Disclosure Rules on Stock Compensation not Complex but Some Audits Costly.

Recommendations on whether FASB should revise certain disclosure requirements for stock compensation awards will likely be made in this year’s fourth quarter, according to recent discussion by the Private Company Council (PCC). Accountants have not flagged the topic as being more complex than usual, but some disclosures are costly to audit, including those on weighted-average exercise price; exercised and forfeited awards; aggregate intrinsic value; and weighted-average remaining service period, a staff member said during the September 12 discussions. The PCC will broach the topic of disclosure rules on stock compensation awards to the Risk Management Association (RMA) at an October 19 liaison meeting to solicit views from lenders from banks in various sizes and states. That meeting will largely wrap up outreach efforts on the topic, after which FASB staff will summarize its findings and the PCC will determine next steps, the discussions indicated. “This project is on our research agenda, it’s not on our technical agenda anywhere so when we finish our outreach that will be the next decision point as to whether or not it gets moved to someone’s technical agenda, whether it’s ours or we request the board take it on for a short fix,” PCC Chair Candace Wright said. “So, anybody that might have any questions or comments or concerns or whatever it would be helpful to hear those as we move forward,” said Wright, also a partner in EisnerAmper’s Audit & Assurance Services Group.

Tentative Advances on Recognition Rules for Software Costs

FASB has tentatively agreed on when companies should recognize software costs under a single model that is being developed for all direct software costs—settling on a systematic approach that would enable the use of judgment. The discussions aimed to flesh out recognition requirements for applying the model when capitalizing or expensing software costs, focusing on at what point costs should be reported and how, which can be tricky in an agile technological environment that is rapidly changing. “I do think this allows significant judgment and I do think it also would allow many companies today to get to outcomes that aren’t significantly different than what they have today,” FASB member Frederick Cannon said. “The reason I’m relatively comfortable with that and moving ahead on that is that users and investors are not clamoring for a change in outcome today, especially because of the challenge they feel they would have in terms of the metrics that are used to value these companies today,” said Cannon. “I’m not saying that we shouldn’t perhaps think about something that would change outcomes but if we do want to go towards changed outcomes I think we would have to make the case that the outcomes would result in better outcomes for users. So that’s why I’m fairly comfortable with what we have in terms of the significant judgment that’s continuing to be included in this.” Capitalization allows companies to report software costs as an asset rather than an expense, enabling them to record the costs over time to match the period when a benefit is received to when costs are recognized.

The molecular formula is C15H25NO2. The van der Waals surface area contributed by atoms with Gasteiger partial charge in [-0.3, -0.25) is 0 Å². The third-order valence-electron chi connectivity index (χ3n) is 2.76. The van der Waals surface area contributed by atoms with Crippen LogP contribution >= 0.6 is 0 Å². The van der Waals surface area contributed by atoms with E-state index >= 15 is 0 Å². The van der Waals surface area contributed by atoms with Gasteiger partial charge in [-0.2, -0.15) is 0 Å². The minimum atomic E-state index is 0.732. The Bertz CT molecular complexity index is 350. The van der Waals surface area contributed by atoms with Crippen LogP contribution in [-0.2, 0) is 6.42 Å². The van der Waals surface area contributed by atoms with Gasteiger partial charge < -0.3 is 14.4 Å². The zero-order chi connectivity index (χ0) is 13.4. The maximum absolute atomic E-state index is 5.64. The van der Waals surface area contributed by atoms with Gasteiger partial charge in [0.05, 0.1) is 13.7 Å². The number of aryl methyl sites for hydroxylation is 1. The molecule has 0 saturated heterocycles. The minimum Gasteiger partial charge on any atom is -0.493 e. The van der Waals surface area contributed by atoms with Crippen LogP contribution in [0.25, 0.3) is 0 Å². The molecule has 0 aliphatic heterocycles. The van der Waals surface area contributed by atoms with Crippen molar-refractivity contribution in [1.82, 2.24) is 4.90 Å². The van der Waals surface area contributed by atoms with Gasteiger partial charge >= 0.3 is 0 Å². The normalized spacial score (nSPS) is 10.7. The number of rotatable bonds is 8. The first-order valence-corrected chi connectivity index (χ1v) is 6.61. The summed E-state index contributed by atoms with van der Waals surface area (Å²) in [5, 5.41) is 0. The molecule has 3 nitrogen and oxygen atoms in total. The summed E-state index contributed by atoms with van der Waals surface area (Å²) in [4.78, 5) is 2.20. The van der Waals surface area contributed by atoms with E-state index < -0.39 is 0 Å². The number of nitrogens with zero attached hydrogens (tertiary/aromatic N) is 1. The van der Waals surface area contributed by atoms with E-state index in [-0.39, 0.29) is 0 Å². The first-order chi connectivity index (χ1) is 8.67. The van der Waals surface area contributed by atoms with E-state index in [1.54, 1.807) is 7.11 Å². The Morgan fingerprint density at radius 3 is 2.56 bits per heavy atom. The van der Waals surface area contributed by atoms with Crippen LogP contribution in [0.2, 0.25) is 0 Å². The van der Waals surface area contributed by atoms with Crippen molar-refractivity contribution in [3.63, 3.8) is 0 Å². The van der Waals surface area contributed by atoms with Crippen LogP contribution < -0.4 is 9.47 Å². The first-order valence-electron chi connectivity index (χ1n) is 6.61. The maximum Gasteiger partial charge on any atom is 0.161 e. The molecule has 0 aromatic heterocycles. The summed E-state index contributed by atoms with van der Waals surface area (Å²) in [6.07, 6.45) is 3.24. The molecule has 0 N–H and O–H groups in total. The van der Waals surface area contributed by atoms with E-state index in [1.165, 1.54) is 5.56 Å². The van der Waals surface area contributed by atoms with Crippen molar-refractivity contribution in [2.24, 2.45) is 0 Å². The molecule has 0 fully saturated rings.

Rule Revision to Increase Auditor Accountability Proposed

The Public Company Accounting Oversight Board (PCAOB) on September 19, 2023, issued a proposal intended to deter auditor misconduct by fully utilizing the enforcement authority granted by the Sarbanes-Oxley Act of 2002 (SOX). The proposal in part would update the board’s auditor contributory liability standard from “recklessness” to “negligence,” aligning it with the same standard of reasonable care auditors are already required to exercise when they perform audits of a public company’s financial statements. Recklessness represents a level of culpability that is higher than negligence. The proposed revision would “match what investors already expect: that when an associated person’s negligence directly and substantially contributes to firm violations that can put investors at risk, the PCAOB has tools to hold them accountable,” said PCAOB chair Erica Williams. The contributory liability standard in question is in Rule 3502, Responsibility Not to Knowingly or Recklessly Contribute to Violations, which became effective in 2006. When the PCAOB was first drafting the rule almost 20 years ago, it decided to use the reckless threshold because of pushback from the largest accounting firms at the time against the negligence standard of conduct. However, SOX allows the board to bring charges against any registered firm or any associated person. The PCAOB is also authorized to go after violations committed in negligence—a result of the failure to exercise reasonable care. And now today’s board wants to align Rule 3502 with the mandates conferred to the PCAOB two decades ago. “This is a positive step towards holding those engaging in unprofessional conduct accountable for their actions,” said Lynn Turner, former SEC chief accountant and current member of the PCAOB’s two advisory groups.